wo nro perfectly nblo to work out
our own destiny without tho aid of
a few little gangs of secretive, snenk
Ing, kept "reformers."
nut It Is typical of tho meannoss
which animates tho llttlo cliques ot
self-appolntod guardians of tho
3,000,000 peoplo who llvo In this
city. Tho "reformers" novor havo
como out to bo counted, but a liberal
ostlmato is that thoro aro about 300
of thorn ono-hundrodth of 1 por cent
ot tho population.
Tho Oltvor typowrltor Is growing In
popularity. It Is tho best on tbo mar
kot. Judgo Klckham Scanlnn, tho nblo
Jurist and popular orator, Is often
spoken of for high political honors.
Judge Harry T. Oolan has made a
grand record as Municipal Judge.
Place Where Mother Sat Is f'orevif
Sacred In the Memories of Her
I!.v (he window In the silting room
efi'iiil (he old chair. It was "inoili
er's chair" otherwise It would havo
been Jnt a chair. With mother In It.
however, It became n shrine to which
llnrkcri her devoted little worshiper".
In the rocker, as wo sat on moth
er'i knee or nt her side for the chair
wa genvrotmly uimh' tho humped
lend mid tho braised heart were
luiiled, mi.vs a writer In the People's
Home Journal. Frightened, we found
there n itfo retreat, n refuge from ev
ery harm. At night the bedtime story
win told to the rhythm of Its soothing
vtlng. Jnj-M, sorrows, all were brought
to lt encircling arms. Mother's chair,
n eking, rocking, rocking by the win
dow. The old chnlr, we think, had n blind
'in the making of chnracler. Mnyhe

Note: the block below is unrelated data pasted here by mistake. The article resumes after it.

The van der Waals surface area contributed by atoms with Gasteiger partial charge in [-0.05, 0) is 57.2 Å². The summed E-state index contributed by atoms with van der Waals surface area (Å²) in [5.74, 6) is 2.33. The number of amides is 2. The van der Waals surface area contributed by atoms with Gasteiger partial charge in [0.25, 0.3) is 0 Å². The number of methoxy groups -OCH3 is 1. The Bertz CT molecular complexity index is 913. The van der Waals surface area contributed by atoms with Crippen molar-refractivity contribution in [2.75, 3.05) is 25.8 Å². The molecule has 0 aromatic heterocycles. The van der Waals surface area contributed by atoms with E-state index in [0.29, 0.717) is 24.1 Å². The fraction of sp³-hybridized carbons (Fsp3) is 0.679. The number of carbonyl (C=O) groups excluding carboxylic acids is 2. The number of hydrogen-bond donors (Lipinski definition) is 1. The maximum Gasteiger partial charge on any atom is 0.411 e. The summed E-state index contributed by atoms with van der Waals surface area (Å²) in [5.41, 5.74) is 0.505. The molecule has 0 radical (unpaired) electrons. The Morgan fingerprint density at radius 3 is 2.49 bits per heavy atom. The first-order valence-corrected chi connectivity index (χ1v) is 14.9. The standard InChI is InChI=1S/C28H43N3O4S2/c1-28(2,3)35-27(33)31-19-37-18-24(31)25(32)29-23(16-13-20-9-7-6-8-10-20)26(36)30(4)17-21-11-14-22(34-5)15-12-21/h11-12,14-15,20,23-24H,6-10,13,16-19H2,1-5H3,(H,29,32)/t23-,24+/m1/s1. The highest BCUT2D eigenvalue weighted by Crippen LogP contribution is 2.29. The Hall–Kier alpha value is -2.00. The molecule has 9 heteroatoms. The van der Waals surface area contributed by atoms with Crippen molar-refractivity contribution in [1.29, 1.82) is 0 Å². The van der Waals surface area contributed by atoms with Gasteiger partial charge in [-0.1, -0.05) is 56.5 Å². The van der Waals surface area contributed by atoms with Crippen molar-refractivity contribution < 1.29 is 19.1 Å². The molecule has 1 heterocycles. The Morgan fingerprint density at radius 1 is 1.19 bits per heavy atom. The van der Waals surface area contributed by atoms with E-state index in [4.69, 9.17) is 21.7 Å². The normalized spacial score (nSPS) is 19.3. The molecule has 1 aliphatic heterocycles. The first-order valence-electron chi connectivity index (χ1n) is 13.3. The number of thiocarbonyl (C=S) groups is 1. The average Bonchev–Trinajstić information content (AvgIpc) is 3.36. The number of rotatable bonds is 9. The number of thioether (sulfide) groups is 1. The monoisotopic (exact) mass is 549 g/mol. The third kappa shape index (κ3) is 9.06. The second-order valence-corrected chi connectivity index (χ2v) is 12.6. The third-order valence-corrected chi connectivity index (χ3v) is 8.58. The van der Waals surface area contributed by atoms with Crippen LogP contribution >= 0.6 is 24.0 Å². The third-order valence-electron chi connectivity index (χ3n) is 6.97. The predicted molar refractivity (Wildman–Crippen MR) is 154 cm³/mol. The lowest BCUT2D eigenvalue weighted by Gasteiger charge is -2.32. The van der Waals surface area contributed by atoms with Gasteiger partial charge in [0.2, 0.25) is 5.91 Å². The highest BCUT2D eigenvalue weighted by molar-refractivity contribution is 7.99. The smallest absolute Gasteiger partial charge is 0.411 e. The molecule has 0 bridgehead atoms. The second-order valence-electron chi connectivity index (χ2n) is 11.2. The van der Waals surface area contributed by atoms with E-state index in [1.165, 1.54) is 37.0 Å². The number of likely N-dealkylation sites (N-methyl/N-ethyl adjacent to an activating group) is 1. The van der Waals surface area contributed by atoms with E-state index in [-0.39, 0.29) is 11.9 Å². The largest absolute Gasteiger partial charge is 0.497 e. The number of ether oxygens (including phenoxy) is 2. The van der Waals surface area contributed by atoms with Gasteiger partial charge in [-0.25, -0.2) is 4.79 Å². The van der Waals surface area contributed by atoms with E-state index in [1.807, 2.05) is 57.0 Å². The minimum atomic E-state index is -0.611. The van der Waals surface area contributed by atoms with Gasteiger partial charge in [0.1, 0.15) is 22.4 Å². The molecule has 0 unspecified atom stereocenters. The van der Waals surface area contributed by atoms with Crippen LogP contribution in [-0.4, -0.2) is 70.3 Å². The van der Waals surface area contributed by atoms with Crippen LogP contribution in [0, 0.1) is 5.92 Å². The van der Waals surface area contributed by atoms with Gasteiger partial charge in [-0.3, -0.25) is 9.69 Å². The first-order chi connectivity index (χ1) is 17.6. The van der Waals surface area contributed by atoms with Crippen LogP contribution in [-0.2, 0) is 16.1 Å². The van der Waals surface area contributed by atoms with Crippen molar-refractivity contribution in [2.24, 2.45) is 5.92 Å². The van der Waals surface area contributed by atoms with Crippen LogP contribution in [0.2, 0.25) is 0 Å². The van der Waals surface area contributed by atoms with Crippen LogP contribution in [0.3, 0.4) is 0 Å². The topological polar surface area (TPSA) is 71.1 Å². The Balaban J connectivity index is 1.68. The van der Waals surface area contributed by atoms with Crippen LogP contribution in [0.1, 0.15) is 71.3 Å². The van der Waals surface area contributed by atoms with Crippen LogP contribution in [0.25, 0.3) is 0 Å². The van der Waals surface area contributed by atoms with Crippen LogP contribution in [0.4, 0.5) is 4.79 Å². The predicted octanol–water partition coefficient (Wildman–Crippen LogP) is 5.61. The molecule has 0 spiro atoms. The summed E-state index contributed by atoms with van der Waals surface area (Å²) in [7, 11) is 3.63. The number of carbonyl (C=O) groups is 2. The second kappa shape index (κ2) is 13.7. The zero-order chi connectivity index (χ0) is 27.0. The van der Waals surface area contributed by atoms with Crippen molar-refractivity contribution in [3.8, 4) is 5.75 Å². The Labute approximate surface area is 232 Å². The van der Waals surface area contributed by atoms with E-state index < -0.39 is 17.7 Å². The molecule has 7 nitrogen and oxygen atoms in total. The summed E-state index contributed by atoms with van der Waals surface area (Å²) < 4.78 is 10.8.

It was more effective In this service
than we realize. Seated In It, we
watched the needle In quick, nimble
lingers, glinting In and out nmong the
frayed edges tirelessly; wt hennl our
elilldlsli perplexities explained over
mid over ngnln, with no hint of vex
ation; we sang the songs which taught
if some of the beauty of life; we lis
ti'iied to stories of bravery and truth.
Industry, patience, beauty, courage,
honesty they can be traced back
through n golden pathway straight to
mother's rhalr. ,
The old chair has seen valiant serv
ice. Old-fasbloneil, scarred mid worn.
It still stood In the familiar place by
the window. Why Is It not rellnlshed
the scars smoothed out. the worn
places covered? Wlurtl Cover the
murks which little hnnds hnvo made,
the worn spot where mother's tired
bend rested, the scars made by tiny.
ie.stlp.ss foot? Such n question came
from one who did not understand. To
him the old chair was mere wood and
pnlnt Just a piece of furniture, not
We do not sny It aloud our great